The 9th WTO Ministerial Conference was held in Bali, Indonesia in December 2013. A last minute deal was reached on several areas, including an agreement on trade facilitation, and some agriculture and development issues.
Efforts to create an instrument that would help to overcome administrative obstacles to trade by clarifying and improving General Agreement on Tariffs and Trade (GATT) articles dealing with freedom of transit for goods, import–export fees and formalities, and the publication and administration of trade regulations were welcomed, although it is unclear how this will affect fish trade – fish being one of the most traded commodities in the world.
Agricultural issues were hotly debated, including export subsidies. The Bali package includes “a strong political statement” to ensure that export subsidies for agricultural goods remain low with continued efforts towards total elimination; however, fish and fisheries products are not subject to the rules in the Agreement on Agriculture.
Although fisheries was not a key topic of discussion, an initiative was taken by a dozen WTO members – the ‘Friends of Fish’ – and applauded by the World Wide Fund for Nature (WWF) regarding subsidies that encourage overfishing. In a joint Ministerial statement trade ministers from Argentina, Australia, Chile, Colombia, Costa Rica, Ecuador, Iceland, New Zealand, Norway, Pakistan, Peru, the Philippines and the US committed not to introduce new subsidies, nor extend existing programmes that contribute to overfishing, create or maintain fishing fleets’ overcapacity. Indonesia, the host country for the WTO Ministerial, also committed to complete new national Fisheries Subsidies Guidelines aiming to ensure that government support programmes promote good fisheries management, responsible fishing practices and optimal use of fishery resources.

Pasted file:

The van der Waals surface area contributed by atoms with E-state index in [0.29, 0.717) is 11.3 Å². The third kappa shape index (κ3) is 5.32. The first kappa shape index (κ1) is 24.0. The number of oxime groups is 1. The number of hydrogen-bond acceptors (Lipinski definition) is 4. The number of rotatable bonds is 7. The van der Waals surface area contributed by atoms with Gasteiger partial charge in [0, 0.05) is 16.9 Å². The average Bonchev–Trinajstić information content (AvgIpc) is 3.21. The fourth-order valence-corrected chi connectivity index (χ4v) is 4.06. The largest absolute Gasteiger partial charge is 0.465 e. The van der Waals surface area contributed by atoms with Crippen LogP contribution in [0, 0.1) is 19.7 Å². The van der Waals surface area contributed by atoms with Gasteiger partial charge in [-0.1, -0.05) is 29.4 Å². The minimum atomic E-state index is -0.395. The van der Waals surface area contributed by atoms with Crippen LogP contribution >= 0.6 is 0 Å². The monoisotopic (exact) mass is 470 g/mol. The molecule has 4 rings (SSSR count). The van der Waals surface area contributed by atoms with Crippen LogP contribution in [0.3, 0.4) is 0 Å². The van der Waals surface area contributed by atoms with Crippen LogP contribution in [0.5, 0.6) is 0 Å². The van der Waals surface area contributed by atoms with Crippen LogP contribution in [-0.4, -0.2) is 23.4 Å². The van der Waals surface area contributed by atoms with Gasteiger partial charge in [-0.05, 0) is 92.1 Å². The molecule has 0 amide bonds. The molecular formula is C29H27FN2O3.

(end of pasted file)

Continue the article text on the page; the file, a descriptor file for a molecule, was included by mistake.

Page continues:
The success in reaching a minimal agreement in Bali may soon be followed by renewed negotiations for the rest of the Doha agenda, especially including fisheries topics such as subsidies agreement. In that context, the initiative taken by the Friends of Fish is very timely. But it is not clear how the Friends of Fish take into account how developing countries, such as ACP countries, elaborate subsidy programmes, which facilitate sustainable growth of their fishing sectors.